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Cei, Ruiz, Beçak_1982_Odontophrynus Barrioi, A New Species of Anuran From Argentina

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Odontophrynus barrioi description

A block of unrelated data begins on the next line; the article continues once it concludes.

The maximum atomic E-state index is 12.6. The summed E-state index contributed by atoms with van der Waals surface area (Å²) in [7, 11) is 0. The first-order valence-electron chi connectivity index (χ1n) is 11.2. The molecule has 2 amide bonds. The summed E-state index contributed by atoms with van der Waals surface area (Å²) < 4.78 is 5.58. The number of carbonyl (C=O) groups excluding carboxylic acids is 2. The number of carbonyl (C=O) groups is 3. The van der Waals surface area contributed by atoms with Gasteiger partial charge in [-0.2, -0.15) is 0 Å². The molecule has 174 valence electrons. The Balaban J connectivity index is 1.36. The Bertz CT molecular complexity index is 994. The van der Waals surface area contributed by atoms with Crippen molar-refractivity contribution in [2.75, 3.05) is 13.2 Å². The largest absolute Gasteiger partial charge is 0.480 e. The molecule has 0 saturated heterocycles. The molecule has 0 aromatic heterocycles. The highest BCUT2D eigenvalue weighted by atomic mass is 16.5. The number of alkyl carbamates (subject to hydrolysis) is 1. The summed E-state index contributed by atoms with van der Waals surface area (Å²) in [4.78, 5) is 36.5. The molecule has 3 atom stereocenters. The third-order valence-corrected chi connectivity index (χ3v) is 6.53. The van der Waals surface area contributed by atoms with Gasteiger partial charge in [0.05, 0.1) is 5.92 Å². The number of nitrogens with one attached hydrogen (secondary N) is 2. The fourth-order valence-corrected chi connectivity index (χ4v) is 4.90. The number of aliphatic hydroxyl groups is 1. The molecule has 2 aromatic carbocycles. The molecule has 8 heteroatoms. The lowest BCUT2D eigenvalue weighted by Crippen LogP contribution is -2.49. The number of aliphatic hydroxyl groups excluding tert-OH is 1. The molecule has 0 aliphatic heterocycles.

Journal of Herpetology, Vol. 16, No. 2, pp. 97-102, 1982 Copyright 1982 Society for the Study of Amphibians and Reptiles Odontophrynus barrioi, a New Species of Anuran from Argentina J. M. CEI,1'2 I. R. G. RUIZ,3 AND W. BEqAK3 'Universidad Nacional de Rio Cuarto, Dpto. Ciencias Naturales, Cordoba, Argentina 2Rancho Somuncurd, Rua Fausto de Figueiredo Birre, 2750 Cascais, Portugal 3Servigo e Genetica, Instituto Butantan, Sao Paulo, Brasil (address reprint request to Beqak) ABSTRACT.-A new species of Odontophrynus from 2200 m altitude in the Sierra de Famatina, Argentina, is described. Morphological as well as cytogenetic features differentiate the new species, 0. barrioi, from the populations of the 0. occidentalis group. The genus Odontophrynus is wide- spread in several regions of southern and eastern South America. In arid and subarid territories of western Argen- tina, Odontophrynus occidentalis (Berg, 1898) is predominant, sympatric with 0. americanus in the eastern pampean boundaries. The range of the group ex- tends in subandean areas along the Cor- dilleran Mountains, at 500 to 2000 m of altitude in Catamarca and the La Rioja Mountains in the north. Southwards it reaches northern Patagonia in Rio Ne- gro and Neuquen Provinces, but mar- ginal populations are also found east- wards in the pampean reliefs of the Sierras of Cordoba and San Luis and on the sandy Atlantic coasts of Buenos Aires Province (Savage and Cei, 1965; Barrio, 1964; Cei, 1980a) (Fig. 1). Having in mind the characteristic cy- togenetic features of 0. americanus whose diploid-tetraploid populations were described by Beqak et al. (1966, 1970), a comparative populational study on 0. occidentalis was carried out. Dur- ing this study polyploid populations of 0. occidentalis were not detected. How- ever, significant karyotypic differences in heterochromatin patterns were found between an isolated population from the extra-Andean Famatina massif in La Rioja Province, and several other pop- ulations ranging from Mendoza to the southernmost localities in the species distribution (Ruiz et al., in press). Be- sides the karyotypic differences, these populations are different in several morphological and biological character- istics. The isolated population from the La Rioja Mountains lies in a geographical area characterized by striking ende- misms (Cei, 1980b), and is described as a new form of the genus. Holotype and paratypes are deposited in the Zoolog- ical Museum of the University of Sao Paulo (MZUSP). Odontophrynus barrioi sp. nov. (Fig. 2) Holotype.-MZUSP 57635. An adult male, from Aguadita springs, 2200 m, 30 km north of the village of Famatina, Sierra de Famatina, La Rioja Province, Argentina, collected on 17 November 1978 by J. M. Cei. Paratypes.-MZUSP 57635-57638, two adult males; 57636-57639, two adult fe- males; 57640-57647; eight juvenile specimens; all the same data as the ho- lotype. Definition.-A stout Odontophrynus of the occidentalis group, characterized by small, high head; nostril very near tip of snout; diameter of eye about equal to its distance from nostril; interorbital distance about one-half width of upper eyelid; no well defined parotoid glands; irregularly arranged rounded glandular warts; lateral fringes poorly developed on fingers; metatarsal tubercle shovel- like, moderately developed; short fore-  J. M. CEI ET AL. 700 60? 30? 40? 0 200 400 600 1 . I I i km 700 60? FIG. 1. Tentative distribution of the Odontophrynus ccidentalis group in western and central Argen- tina (hatched area). Type-locality of 0. barrioi n Sierra de Famatina, La Rioja Province (black area). limb and hind limb; tibia equal to fe- mur; vertebral light stripe absent. Description of the Holotype.-Body chubby, with stout forelimbs and hind limbs. Head small, high, wider than long, one-fourth body length. Snout short and rounded, sharply truncate in profile. Nostril lateral, nearer tip of snout than eye. Diameter of eye about equal to distance from nostril to ante- rior corner of eye. Interorbital distance equal to distance between nostrils, and about one-half width of upper eyelid. Canthus rostralis bluntly rounded. Pu- pil elliptical; tympanum concealed; two flattened glandular warts between eye and tympanum; an enlarged bulky gland on upper eyelid. Tongue rounded, one-half width of mouth opening, its posterior border free, slightly notched; vomerine teeth in two transverse round patches between choanae. Forelimb strong and short; heavy glandular patch on upper surface of forearms. Adpressed forelimb with fourth finger crossing middle of body. First finger longer than second and fourth, reaching penultimate phalanx of third. Lateral fringes of fingers slightly developed; shovel-like tubercle on base of first finger; palmar tubercles rounded. Hind limb short, stout, tarso- metatarsal articulation reaching axilla. Tibia equal to femur. Tibial glandular patches present. Toes slightly webbed; subarticular tubercles of toes soft, rounded. Inner metatarsal tubercle shovel-like, unpigmented, moderately 300 98  A NEW ODONTOPHRYNUS FIG. 2. A. Holotype of Odontophrynus barrioi rom Famatina Mountains, La Rioja Province, Argentina. B. A male specimen of 0. occidentalis from Malargue, Mendoza Province, Argentina. Bar equals 2 cm. developed and cornified; outer small, rounded. Tarsal ridge shovel-like, dis- tinct. Heels touching with hind limbs bent at right angles to body. Dorsal skin granular, with scattered, irregularly arranged, rounded glandu- lar warts. Parotoid glands irregular, rounded. Venter heavily granular everywhere, more distinctly granular in coxal and anal regions. A transverse fold of skin across throat, denoting presence of vocal sac, almost unpig- mented externally. A faint gray brown- ish nuptial pad on thumb. Coloration in Life.-Brownish above; faint lateral and dorsal yellowish lon- gitudinal bands recognizable; warts darker brown. Ventrally bluish or brownish, with scattered white granuli. No light vertebral stripe present. Col- oration in alcohol. Dorsally gray yellow- ish; dorsal warts darker; ventrally whit- ish. Measurements of the Holotype (in mm).-Snout-vent 56; head length 18.5; head width 23.5; hind limb 63; forelimb 29; axilla-groin 25.5. Measurements of Paratypes (in mm).- Males: snout-vent 48-52.5; head length 16.5-18; head width 23-24; hind limb 56-57; forelimb 31-32; axilla-groin 24-25. Females: snout-vent 53.5-55; head length 18-18; head width 21-25; hind limb 52-59; forelimb 28.5-31; ax- illa-groin 28.5-29. Size range in juve- nile specimens: 27-37. Distribution.-Known only from the type-locality (Fig. 1). Etymology.-The species is named af- ter the late Avelino Barrio, University of Buenos Aires, Argentina, who con- tributed much to the ecological knowl- edge of this anuran group. Remarks.-Significant differences be- tween the tadpoles of Famatina Odon- tophrynus and tadpoles of Odontophrynus occidentalis rom Mendoza Province have been also observed (Cei and Crespo, in press). Tadpoles of Odontophrynus barrioi (stages 35-42, after Gossner, 1960) show stouter and darker bodies; snout bluntly rounded, less protruding than in occi- dentalis larvae; spiraculum opening dor- solaterally; different internasal dis- tance; nostrils more laterally located; tip of tail gently rounded, almost acu- minate in occidentalis; ower beak more heavily pigmented, with stronger den- ticulations; and less broadly inter- rupted second upper row of denticles. Larval characteristics support the dif- ferences in morphology of adults. 99  J. M. CEI ET AL. B B 9 FIG. 3. Dorsal and lateral aspects of 0. barrioi (A) and 0. occidentalis B). Bar equals 2 cm. Odontophrynus barrioi at first sight ap- pears larger and stouter than occiden- talis, with a smaller and more truncate head and shorter forelimbs and hind limbs. In comparison with our descrip- tion of 0. barrioi, 0. occidentalis (Berg, 1898) has the head length contained less than 3/2 times in the body length; nostrils nearer to eye than to tip of snout; diameter of eye greater than its distance from nostril; interorbital dis- tance equal to upper eyelid; fringes of fingers well developed; subarticular tu- bercles of toes strong, prominent; inner shovel-like metatarsal tubercle very strong, cornified, black-pigmented; tibia shorter than femur; adpressed forelimb with fourth finger crossing groin; tarso- metatarsal articulation reaching be- tween tympanum and eye; heels sepa- rated with hind limbs bent at right angles to body. Significant osteological differences are also present (Crespo and Cei, in press). Moreover, different skin structure and coloration may be recog- nized: the parotoid glands larger, sym- metrical in 0. occidentalis (Fig. 3); en- larged glandular patches rather regularly arranged in dorsal longitudi- nal rows; the venter is more heavily granular yellowish, darker on lower hind limb surfaces. The dorsum is olive brown with indistinct yellowish shades; a light vertebral stripe. Throat of males intensely black; faint grayish nuptial thumb pads. A combination of 16 dif- ferent morphological characters sup- port specific divergence between O. oc- cidentalis and 0. barrioi. Ecology and reproduction of this iso- lated species from the subarid environ- ments of La Rioja sierras are practi- cally unknown. Tadpoles in all stages of development were found from Oc- tober to April in small pools of running water in their montane habitat. As in O. occidentalis, adults are fossorial and se- cretive, difficult to observe except in the mating periods. Under the same environmental con- ditions the rate of growth of 0. barrioi is apparently more accelerated than in 0. occidentalis. Metamorphosed toads of both species were captured in Octo- ber-November 1978 in the Famatina and Chacras de Coria (near the city of Mendoza), and were placed, at about the same time, under laboratory condi- tions in Sao Paulo. However, after nine months, significant differences be- tween the two samples were found in size and development. On 1 August 1979, the 0. occidentalis sample ranged from 34 to 55 mm (xl = 43.4); the 0. bar- rioi sample from 50 to 60 mm (x1 = 57.0). DISCUSSION The population here described as O. barrioi has 2n = 22 chromosomes (Ruiz et al., in press), as do other diploid species of the genus Odontophrynus, nd a secondary constriction on the short arm of pair 11. Silver stain-banding pat- terns showing the active ribosomal gene sites in pair 11 are similar in all O. occidentalis populations. C-banding, however, is different in pairs 1 and 2. 0. barrioi has a block of constitutive het- erochromatin on the pericentromeric area of the metacentric pair 1, mostly on the short arm. This feature does not 100